Shuman Roy is an entrepreneur, business owner, and musician. He started RoysNoys, LLC in 2013 as a music production and education service company. He also offers small business consulting and advisory services to help businesses get from start-up mode to turn-key operations. Shuman earned his M.B.A from the Stern School of Business in 2001 and has an undergraduate degree from Manhattan College in ...

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Joel Ohman is the CEO of a private equity-backed digital media company. He is a CERTIFIED FINANCIAL PLANNER™, author, angel investor, and serial entrepreneur who loves creating new things, whether books or businesses. He has also previously served as the founder and resident CFP® of a national insurance agency, Real Time Health Quotes. He has an MBA from the University of South Florida. Joel...

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Reviewed by Joel Ohman
Founder, CFP®

UPDATED: Jul 19, 2021

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Excess and Surplus lines insurance (E&S) is notably different than “regular” insurance.

Most of us don’t need an insurance policy from an E&S carrier, so if you’re reading this post, you’re probably not like the rest of us. Let’s shed some light on E&S insurance.

Basics of Insurance?

Insurance companies like predictability. In fact, the “standard” insurance market is entirely based on predictability.

Insurers build models of risk categories or patterns from past insurance claims experience and come up with a pricing model to generate an insurance premium for you or your company.

The goal of any insurance company is to offer the cheapest possible policy to as many people as possible to make enough money to pay for the claims, the necessary administration (running the company) and hopefully turn a profit (often through investing our premiums).

(How do insurance companies make money?)

In short, the more information insurers have about past experience, the better they can predict future claims and generate a profit.

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Where Does E&S Fit In?

Based on the above, the less predictable or inherently dangerous your policy is, the more likely standard market insurers will tell you to take a hike.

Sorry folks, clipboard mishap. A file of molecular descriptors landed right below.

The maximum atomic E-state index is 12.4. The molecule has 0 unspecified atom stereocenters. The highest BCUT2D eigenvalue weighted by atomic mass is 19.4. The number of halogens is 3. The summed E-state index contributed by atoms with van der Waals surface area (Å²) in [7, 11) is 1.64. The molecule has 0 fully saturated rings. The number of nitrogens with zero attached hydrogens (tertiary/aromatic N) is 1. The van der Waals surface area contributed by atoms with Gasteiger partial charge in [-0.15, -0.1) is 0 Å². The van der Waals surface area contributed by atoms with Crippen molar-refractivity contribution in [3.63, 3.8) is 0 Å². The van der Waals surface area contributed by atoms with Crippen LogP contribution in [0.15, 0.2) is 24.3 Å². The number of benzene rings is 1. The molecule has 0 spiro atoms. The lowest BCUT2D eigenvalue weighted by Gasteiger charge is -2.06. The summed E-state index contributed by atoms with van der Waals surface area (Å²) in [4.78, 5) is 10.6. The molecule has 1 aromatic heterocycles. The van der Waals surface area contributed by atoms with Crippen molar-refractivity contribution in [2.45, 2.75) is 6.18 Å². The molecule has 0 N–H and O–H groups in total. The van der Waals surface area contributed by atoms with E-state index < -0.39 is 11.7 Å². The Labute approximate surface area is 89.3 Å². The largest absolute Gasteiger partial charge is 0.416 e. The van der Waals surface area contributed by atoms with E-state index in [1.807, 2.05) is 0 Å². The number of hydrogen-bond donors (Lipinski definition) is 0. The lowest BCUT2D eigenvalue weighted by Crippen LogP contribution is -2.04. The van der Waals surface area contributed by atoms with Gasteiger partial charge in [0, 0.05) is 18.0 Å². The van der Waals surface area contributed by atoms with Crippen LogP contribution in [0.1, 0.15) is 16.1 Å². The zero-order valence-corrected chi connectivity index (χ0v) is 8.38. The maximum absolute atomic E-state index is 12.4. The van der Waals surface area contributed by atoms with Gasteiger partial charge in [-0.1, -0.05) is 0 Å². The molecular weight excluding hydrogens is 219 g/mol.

In fact, you have to be denied coverage in the standard market to qualify for a surplus lines policy.

This is where Excess and Surplus lines insurers come into play.

Below are the types of risk they specialize in:

Distressed Risk – Requesting a certain type of coverage when you have had multiple previous claims for the same coverage with other carriers.

Complex Risk – Coverage for a nuclear power plant.

Unique Risk – A motorcycle rally event.

Capacity – You or your company require HUGE liability limits.

New Risks – Not new in business (although that may be the case for some new businesses). If your line of work deals with a type of risk insurers don’t have a claims history to model pricing for.

You will certainly be dealing with an E&S insurer if you fit any of the above characteristics.

How is E&S Different than Standard Market Insurers?

Standard carriers are “admitted” in each state in which they do business. Admitted means they have a license from the State Department of Insurance (or similar governing body) to operate in the state and are regulated by that governing body.

Regulation is the idea here. Standard carriers must have their rates approved, are financially regulated, are subject to oversight for their “behavior” in the state, and must have all of their policy forms approved before release to the public.

E&S carriers, on the other hand, are non-admitted, do not need a license, and are not subject to state regulation for their finances or policy forms.

They offer insurance in the manner they choose…often by choice rather than because any particular state won’t approve them.

Potential Downside?

Well, it’s not like you have a choice if you have been denied coverage by the standard markets, but there is a downside risk to procuring coverage via the E&S market.

Since there is no state financial regulation, E&S policies are not financially backed by the state they operate in.

If they become insolvent (fancy term for not enough money to pay claims), you are not guaranteed any coverage by state run “pool” funds, which typically cover claims for you when your insurer can’t pay them.

You see, any standard (admitted) carrier has to pitch in a certain percentage of their yearly premiums to a pool in order to obtain the right to sell insurance in a particular state.

If any insurance company becomes insolvent, the pool is tapped by the state fund and claims are paid.

You will likely be dealing with a licensed E&S broker in the event your risk requires this type of coverage (hello insurance broker fees).

So your best bet is to find a local independent insurance agent to point you in the right direction. Often, such agents are also licensed as E&S brokers.